Bands especially appreciate the support because they know how hard it is for everyone right now, not just musicians. “I wouldn’t expect anyone to be able to pay for anything right now. With almost the entire band recently out of work because of everything, we get it,” says William White, drummer of Los Angeles’ glass beach. “Over the last week we have seen so many artists and industry professionals rise to the occasion, giving people a reason to stay engaged and do their part to help people find solace outside of the news and world around them,” says Anthony Gesa, guitarist in New Jersey’s Gatherers. “Companies like Bandcamp are keeping artists afloat and still bring in revenue a lot of them have lost due to tours being cancelled across the globe. Anything and everything helps.”

“Buying our merch or music during this time could genuinely be what keeps us afloat, and if you can without compromising your own finances, it would be incredible to get that support right now. We’d cry for sure. Definitely. No question.”“People supporting touring bands and bands affected by the virus are why bands love what they do,” says Andy Schueneman, frontman of Florida’s Worst Party Ever. “We’re in a situation where we should look out for each other in this community now more than ever. All of us, including our band, are being hurt by this, but art and music will continue to live on and thrive regardless of the hardships we’re facing as a community.” It can make even the grinchiest among us a little weepy to see the solidarity musicians have shown for one another, even as they suffer their own losses.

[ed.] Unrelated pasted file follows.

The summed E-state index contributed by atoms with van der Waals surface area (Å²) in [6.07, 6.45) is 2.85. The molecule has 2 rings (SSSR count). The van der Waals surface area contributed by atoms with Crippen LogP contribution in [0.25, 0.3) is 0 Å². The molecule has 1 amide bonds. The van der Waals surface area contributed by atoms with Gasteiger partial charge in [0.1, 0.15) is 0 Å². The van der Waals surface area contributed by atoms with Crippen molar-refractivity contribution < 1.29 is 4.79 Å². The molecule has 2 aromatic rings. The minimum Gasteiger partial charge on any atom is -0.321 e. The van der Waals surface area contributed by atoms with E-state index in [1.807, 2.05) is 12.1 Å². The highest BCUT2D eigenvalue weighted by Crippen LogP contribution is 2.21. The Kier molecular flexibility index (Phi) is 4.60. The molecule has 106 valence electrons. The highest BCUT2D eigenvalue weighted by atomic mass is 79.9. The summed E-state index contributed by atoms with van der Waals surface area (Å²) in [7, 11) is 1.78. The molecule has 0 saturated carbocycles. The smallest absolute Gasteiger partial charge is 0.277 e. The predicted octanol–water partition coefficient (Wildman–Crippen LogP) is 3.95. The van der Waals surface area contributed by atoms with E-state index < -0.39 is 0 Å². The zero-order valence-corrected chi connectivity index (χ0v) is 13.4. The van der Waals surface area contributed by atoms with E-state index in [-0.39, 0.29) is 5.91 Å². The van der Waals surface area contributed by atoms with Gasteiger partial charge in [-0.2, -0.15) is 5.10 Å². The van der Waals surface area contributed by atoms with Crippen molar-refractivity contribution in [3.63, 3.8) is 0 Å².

“I mean, I’d love to have people buy our stuff [on Bandcamp], but I’d rather them buy it from bands that really need it right now,” says Casey Crawford of Florida’s Virginity, noting that his band didn’t just produce a huge merch order or cancel a tour. Says bassist Randy Reddell of Florida’s Dikembe, “We don’t rely on Dikembe as a source of income, so we would very much encourage people to support small DIY hardworking bands like Zeta, who had months long tours cancelled after buying thousands of dollars in merch and are struggling to pay their bills.”

“Buying merch or music directly from your favorite bands is one of the easiest and best ways to support them,” says vocalist Zech Pluister of Chicago’s Sleep On It. “With streaming and other forms, they don’t see a whole lot of that revenue, but merch and buying music off of sites like Bandcamp we see a lot more of that, in turn helping us way more directly. The support of all of the fans means the absolute world to every artist, especially in trying times like this.”

The Bandcamp profile of every musician mentioned in this piece has been linked throughout. Whether it’s a pin, a sticker, a record, a candle, a shirt, or all of the above, buying something from an artist’s Bandcamp today is the most direct way you can support them, short of sending them money through Venmo or CashApp. (If you can, do that, too!) You can also leave a tip and a personal note to the artist on your Bandcamp purchase, which is appreciated now perhaps more than ever before. “We’ve already had a handful of people donate to us directly and we’re always absolutely touched by that,” says Treber. “I also pray that Spotify notices the value in this kind of thing and follows suit,” he adds, “but I’m not holding my breath.”


Michelle Bruton // @MichelleBruton